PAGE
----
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Published March 6th, 2019
City Council likes its priorities, but private road dwellers object

There was a lot of excitement in the Library Auditorium Feb. 19 as the Orinda City Council discussed its priorities for the next two years, with downtown development and daylighting of San Pablo Creek among its top priorities. Those projects did receive enthusiastic support from speakers and the council. But excitement turned to emotional dismay when some of Orinda's residents once again asked the city to make solving the problem of Orinda's private streets its top priority.
During the council discussion on whether the council should agree to some forum for the discussion of the private roads issue, Mayor Inga Miller was clearly upset as she proclaimed that "we're very strongly making a choice that we're going to do this (look into private roads) instead of working on the downtown, and this is an incredible disappointment to me." Other council members quickly reassured her that they were not choosing private roads over downtown development.
Last year the council had shocked private road residents when it rolled back the idea, supported by the Citizen's Infrastructure Oversight Committee, of forming a task force to look into the issue of private roads. Residents of private roads claim that 20 percent of the population of Orinda reside on private roads and have long been asking for a forum where ideas about addressing how private roads might be incorporated into the city could be discussed without the three-minute time limitation imposed at city council meetings. Since then, two new members have joined the city council, and they seem to be interested in hearing more on the subject. Vice Mayor Darlene Gee has been consistently sympathetic to the difficulties faced by private road residents. "I believe there is more community support for this than we might believe," she said, while assuring the mayor that she in no way intended to put private roads ahead of downtown development.
Council Member Dennis Fay stated that he is also concerned about drainage. "When I walked the city campaigning," he said, "there were places where city water dumped into private drains." Gee said that she was impressed by a candidate at the interviews for committees and commissions who said, "At the end of the day, we have to decide whether we are a community together or not." The mayor pointed out that the person who said that resides on a private road. Miller also repeatedly stated that the private road residents would no longer wish their streets to become public because that would mean the installation of 5G communications sites in the public right of way.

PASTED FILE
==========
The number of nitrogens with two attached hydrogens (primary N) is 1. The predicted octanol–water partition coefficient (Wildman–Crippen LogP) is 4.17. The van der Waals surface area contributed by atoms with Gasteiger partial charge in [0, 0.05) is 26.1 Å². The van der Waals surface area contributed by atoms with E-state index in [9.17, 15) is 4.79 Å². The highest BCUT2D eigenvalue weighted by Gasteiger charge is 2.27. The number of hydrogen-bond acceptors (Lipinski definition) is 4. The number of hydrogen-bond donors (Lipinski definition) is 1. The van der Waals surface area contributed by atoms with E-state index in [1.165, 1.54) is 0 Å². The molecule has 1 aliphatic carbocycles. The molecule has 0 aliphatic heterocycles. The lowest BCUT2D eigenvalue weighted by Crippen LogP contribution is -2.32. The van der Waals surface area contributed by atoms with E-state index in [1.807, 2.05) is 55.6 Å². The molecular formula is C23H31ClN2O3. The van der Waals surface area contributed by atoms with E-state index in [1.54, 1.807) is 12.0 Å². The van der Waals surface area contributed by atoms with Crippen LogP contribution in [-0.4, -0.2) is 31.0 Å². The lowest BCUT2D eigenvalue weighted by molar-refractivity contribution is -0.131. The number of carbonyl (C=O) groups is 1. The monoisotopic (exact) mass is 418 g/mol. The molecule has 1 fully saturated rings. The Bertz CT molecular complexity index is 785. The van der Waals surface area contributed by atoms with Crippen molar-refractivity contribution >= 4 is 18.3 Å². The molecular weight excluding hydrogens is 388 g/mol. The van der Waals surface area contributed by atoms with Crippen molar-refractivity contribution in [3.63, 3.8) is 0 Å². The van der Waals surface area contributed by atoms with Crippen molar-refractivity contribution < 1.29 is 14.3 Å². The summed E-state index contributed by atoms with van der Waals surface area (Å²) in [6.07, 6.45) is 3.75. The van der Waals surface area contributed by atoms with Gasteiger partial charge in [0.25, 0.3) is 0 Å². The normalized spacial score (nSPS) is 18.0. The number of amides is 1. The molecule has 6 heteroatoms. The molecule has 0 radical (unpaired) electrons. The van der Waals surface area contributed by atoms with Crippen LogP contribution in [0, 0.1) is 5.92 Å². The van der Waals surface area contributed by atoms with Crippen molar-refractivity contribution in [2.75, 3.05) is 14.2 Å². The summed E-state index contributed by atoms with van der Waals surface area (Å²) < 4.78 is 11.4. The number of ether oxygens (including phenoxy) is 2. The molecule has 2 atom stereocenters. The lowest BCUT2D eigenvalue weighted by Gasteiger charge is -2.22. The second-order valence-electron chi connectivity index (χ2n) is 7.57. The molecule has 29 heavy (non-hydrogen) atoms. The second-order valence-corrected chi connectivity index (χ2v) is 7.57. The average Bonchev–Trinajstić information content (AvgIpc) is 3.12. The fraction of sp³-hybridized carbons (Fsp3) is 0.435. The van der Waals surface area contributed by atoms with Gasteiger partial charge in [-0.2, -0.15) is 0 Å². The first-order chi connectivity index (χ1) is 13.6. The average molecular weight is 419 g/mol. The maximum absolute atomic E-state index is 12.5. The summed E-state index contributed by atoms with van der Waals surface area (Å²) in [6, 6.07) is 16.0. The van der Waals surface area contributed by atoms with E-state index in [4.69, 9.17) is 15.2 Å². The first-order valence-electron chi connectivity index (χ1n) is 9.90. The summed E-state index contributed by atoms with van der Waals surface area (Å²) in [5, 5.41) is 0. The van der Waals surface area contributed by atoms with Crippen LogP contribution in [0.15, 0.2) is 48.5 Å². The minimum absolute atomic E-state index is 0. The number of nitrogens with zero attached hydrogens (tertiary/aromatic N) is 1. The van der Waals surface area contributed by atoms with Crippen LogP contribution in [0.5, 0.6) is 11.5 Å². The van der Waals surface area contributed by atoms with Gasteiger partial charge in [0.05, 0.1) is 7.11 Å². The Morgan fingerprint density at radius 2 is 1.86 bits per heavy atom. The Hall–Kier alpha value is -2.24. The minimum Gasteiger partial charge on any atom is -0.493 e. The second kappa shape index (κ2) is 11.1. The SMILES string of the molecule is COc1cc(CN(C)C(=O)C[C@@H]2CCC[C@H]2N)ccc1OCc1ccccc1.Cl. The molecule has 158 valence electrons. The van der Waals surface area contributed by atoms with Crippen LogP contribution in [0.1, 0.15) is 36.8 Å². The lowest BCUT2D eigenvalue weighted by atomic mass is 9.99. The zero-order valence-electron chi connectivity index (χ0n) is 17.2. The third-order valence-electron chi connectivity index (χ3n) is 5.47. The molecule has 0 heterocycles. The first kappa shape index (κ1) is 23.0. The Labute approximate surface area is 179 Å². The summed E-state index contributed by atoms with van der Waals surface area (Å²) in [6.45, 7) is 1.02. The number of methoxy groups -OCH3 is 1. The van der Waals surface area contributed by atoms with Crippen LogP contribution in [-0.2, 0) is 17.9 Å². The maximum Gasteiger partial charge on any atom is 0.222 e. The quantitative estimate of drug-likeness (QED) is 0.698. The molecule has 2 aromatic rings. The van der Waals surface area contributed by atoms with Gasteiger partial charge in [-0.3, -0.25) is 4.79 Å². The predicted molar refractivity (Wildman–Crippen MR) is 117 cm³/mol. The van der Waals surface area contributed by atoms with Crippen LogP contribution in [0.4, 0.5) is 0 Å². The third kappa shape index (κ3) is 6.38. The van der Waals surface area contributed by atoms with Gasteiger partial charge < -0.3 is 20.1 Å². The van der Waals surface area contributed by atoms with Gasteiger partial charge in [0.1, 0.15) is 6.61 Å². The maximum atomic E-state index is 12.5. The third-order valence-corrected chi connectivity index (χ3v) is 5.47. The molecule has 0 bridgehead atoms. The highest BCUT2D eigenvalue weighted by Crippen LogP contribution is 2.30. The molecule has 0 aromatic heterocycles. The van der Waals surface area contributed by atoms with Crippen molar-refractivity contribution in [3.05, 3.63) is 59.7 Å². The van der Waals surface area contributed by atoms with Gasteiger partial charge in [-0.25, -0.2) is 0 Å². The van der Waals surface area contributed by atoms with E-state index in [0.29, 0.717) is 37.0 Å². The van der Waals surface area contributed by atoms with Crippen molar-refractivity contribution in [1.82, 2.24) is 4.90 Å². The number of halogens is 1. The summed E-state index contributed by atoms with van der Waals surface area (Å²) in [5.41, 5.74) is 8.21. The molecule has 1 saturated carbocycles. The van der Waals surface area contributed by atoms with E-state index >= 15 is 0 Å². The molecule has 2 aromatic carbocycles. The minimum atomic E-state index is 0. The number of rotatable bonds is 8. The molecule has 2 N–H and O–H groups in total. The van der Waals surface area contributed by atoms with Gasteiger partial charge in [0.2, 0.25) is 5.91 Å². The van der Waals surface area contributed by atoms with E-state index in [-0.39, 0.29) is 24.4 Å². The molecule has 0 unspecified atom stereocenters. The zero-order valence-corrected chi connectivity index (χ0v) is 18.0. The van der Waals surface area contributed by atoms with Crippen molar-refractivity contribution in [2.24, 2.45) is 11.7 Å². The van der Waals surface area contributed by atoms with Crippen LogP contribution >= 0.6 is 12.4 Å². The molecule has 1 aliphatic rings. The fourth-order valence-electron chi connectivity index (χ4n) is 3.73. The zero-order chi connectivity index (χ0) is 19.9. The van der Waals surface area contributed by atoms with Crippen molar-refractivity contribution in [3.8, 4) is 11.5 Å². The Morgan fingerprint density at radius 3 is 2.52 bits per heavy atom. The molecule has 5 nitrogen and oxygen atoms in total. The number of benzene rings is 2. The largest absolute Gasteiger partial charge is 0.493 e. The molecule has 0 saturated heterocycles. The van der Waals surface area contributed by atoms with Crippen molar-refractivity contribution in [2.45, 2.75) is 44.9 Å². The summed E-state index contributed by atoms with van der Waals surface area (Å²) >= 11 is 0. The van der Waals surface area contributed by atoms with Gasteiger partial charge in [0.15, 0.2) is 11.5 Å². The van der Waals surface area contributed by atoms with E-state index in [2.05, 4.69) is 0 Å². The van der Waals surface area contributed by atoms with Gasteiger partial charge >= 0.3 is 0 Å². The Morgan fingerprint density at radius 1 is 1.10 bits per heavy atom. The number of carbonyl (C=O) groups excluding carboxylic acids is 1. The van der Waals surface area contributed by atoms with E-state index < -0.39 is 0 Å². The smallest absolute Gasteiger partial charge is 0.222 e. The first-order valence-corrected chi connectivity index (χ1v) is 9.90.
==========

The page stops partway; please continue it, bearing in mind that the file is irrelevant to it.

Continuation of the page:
Staff, in presenting the list of potential priorities to the council, was particularly interested if there were any that the council wanted to add or remove. It seemed that the majority of the council agreed that updating the pedestrian walkways and bicycle plans could be delayed.
The list of priority projects was broken up into four large categories: infrastructure, downtown, emergency preparedness and fiscal stability. Specific projects were then further categorized as city buildings and facilities, park improvements, transportation/drainage, and vehicles. The latter had just one proposed project: the replacement of the city's fleet of vehicles.
Council Member Amy Worth emphasized that the city needs to look at the completion of the public roads restoration project, as well as seeking a long-term funding source for maintenance of those roads. "We'll need to go back to the voters for public roads and drains," she said. "We have very limited funds," she added, noting that she didn't know what voter tolerance would be for additional taxes. The subject of raising additional funds to complete the projects of restoring the cities arterial and feeder streets as well as public drains was discussed in light of the coming conclusion of the half-cent sales tax. Any revenue raising legislation requires a two-thirds majority vote of the public, and private road residents have been suggesting that that threshold might be difficult to achieve without their support. The council will have to decide if it wants to seek another sales tax in an amount of one-half cent or greater, and what, if anything, the proceeds of such a tax could be used for.
Gee concluded by thanking both staff and the public for their presentations. "If we had all of the resources, we'd want to do everything in here," she said. She did suggest two additional items she would like to see adopted: a grant consultant to help the city find more money and a public information consultant. "We've made consistent improvement over the past five years," she noted, "but I think we need to uptick (communications because) we have a very sophisticated community."

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